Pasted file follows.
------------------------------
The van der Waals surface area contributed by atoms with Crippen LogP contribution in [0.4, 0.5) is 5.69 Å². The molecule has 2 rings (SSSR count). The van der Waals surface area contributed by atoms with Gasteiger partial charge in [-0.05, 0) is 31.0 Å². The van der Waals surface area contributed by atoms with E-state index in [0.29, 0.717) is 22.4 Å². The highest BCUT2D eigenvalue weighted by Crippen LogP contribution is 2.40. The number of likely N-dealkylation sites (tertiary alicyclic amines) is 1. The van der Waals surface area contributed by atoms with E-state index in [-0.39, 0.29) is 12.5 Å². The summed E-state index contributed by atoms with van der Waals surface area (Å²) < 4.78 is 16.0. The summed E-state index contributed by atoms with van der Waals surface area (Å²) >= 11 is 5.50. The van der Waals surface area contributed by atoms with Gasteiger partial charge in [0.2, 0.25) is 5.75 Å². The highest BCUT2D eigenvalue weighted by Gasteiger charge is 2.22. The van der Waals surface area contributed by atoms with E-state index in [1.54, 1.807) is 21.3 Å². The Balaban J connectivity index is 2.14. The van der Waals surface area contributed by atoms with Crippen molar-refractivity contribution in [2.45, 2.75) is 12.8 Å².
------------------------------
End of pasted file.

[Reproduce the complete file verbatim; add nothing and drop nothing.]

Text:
The van der Waals surface area contributed by atoms with Crippen LogP contribution in [0.4, 0.5) is 5.69 Å². The molecule has 2 rings (SSSR count). The van der Waals surface area contributed by atoms with Gasteiger partial charge in [-0.05, 0) is 31.0 Å². The van der Waals surface area contributed by atoms with E-state index in [0.29, 0.717) is 22.4 Å². The highest BCUT2D eigenvalue weighted by Crippen LogP contribution is 2.40. The number of likely N-dealkylation sites (tertiary alicyclic amines) is 1. The van der Waals surface area contributed by atoms with E-state index in [-0.39, 0.29) is 12.5 Å². The summed E-state index contributed by atoms with van der Waals surface area (Å²) < 4.78 is 16.0. The summed E-state index contributed by atoms with van der Waals surface area (Å²) >= 11 is 5.50. The van der Waals surface area contributed by atoms with Gasteiger partial charge in [0.2, 0.25) is 5.75 Å². The highest BCUT2D eigenvalue weighted by Gasteiger charge is 2.22. The van der Waals surface area contributed by atoms with E-state index in [1.54, 1.807) is 21.3 Å². The Balaban J connectivity index is 2.14. The van der Waals surface area contributed by atoms with Crippen molar-refractivity contribution in [2.45, 2.75) is 12.8 Å².